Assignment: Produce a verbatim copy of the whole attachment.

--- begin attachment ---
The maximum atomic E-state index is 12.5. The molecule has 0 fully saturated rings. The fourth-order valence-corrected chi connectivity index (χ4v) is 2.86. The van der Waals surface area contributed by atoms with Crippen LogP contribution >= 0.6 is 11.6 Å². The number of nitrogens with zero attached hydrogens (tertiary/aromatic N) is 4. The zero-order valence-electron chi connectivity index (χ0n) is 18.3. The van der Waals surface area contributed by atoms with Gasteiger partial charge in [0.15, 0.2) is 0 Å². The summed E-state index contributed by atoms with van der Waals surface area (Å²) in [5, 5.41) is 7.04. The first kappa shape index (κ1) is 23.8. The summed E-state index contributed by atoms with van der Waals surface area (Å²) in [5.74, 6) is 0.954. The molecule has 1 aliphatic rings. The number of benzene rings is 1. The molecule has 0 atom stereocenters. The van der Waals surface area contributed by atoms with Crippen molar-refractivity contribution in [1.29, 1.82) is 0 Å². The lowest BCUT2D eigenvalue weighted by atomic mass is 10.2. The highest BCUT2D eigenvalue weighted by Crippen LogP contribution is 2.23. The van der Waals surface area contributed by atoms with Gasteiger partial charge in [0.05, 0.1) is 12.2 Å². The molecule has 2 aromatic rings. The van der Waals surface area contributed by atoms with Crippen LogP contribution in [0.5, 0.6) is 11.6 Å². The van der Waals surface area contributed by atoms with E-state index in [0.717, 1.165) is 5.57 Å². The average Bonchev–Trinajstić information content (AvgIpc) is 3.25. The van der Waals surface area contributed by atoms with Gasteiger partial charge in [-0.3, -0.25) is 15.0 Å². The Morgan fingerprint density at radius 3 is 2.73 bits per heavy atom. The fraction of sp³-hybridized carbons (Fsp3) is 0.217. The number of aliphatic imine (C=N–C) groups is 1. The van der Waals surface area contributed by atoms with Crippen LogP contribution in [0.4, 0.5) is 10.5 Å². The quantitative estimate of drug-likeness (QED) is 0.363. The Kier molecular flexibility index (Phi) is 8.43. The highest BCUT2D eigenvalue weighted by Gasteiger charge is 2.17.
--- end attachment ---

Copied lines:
The maximum atomic E-state index is 12.5. The molecule has 0 fully saturated rings. The fourth-order valence-corrected chi connectivity index (χ4v) is 2.86. The van der Waals surface area contributed by atoms with Crippen LogP contribution >= 0.6 is 11.6 Å². The number of nitrogens with zero attached hydrogens (tertiary/aromatic N) is 4. The zero-order valence-electron chi connectivity index (χ0n) is 18.3. The van der Waals surface area contributed by atoms with Gasteiger partial charge in [0.15, 0.2) is 0 Å². The summed E-state index contributed by atoms with van der Waals surface area (Å²) in [5, 5.41) is 7.04. The first kappa shape index (κ1) is 23.8. The summed E-state index contributed by atoms with van der Waals surface area (Å²) in [5.74, 6) is 0.954. The molecule has 1 aliphatic rings. The number of benzene rings is 1. The molecule has 0 atom stereocenters. The van der Waals surface area contributed by atoms with Crippen molar-refractivity contribution in [1.29, 1.82) is 0 Å². The lowest BCUT2D eigenvalue weighted by atomic mass is 10.2. The highest BCUT2D eigenvalue weighted by Crippen LogP contribution is 2.23. The van der Waals surface area contributed by atoms with Gasteiger partial charge in [0.05, 0.1) is 12.2 Å². The molecule has 2 aromatic rings. The van der Waals surface area contributed by atoms with Crippen LogP contribution in [0.5, 0.6) is 11.6 Å². The van der Waals surface area contributed by atoms with E-state index in [0.717, 1.165) is 5.57 Å². The average Bonchev–Trinajstić information content (AvgIpc) is 3.25. The van der Waals surface area contributed by atoms with Gasteiger partial charge in [-0.3, -0.25) is 15.0 Å². The Morgan fingerprint density at radius 3 is 2.73 bits per heavy atom. The fraction of sp³-hybridized carbons (Fsp3) is 0.217. The number of aliphatic imine (C=N–C) groups is 1. The van der Waals surface area contributed by atoms with Crippen LogP contribution in [0.4, 0.5) is 10.5 Å². The quantitative estimate of drug-likeness (QED) is 0.363. The Kier molecular flexibility index (Phi) is 8.43. The highest BCUT2D eigenvalue weighted by Gasteiger charge is 2.17.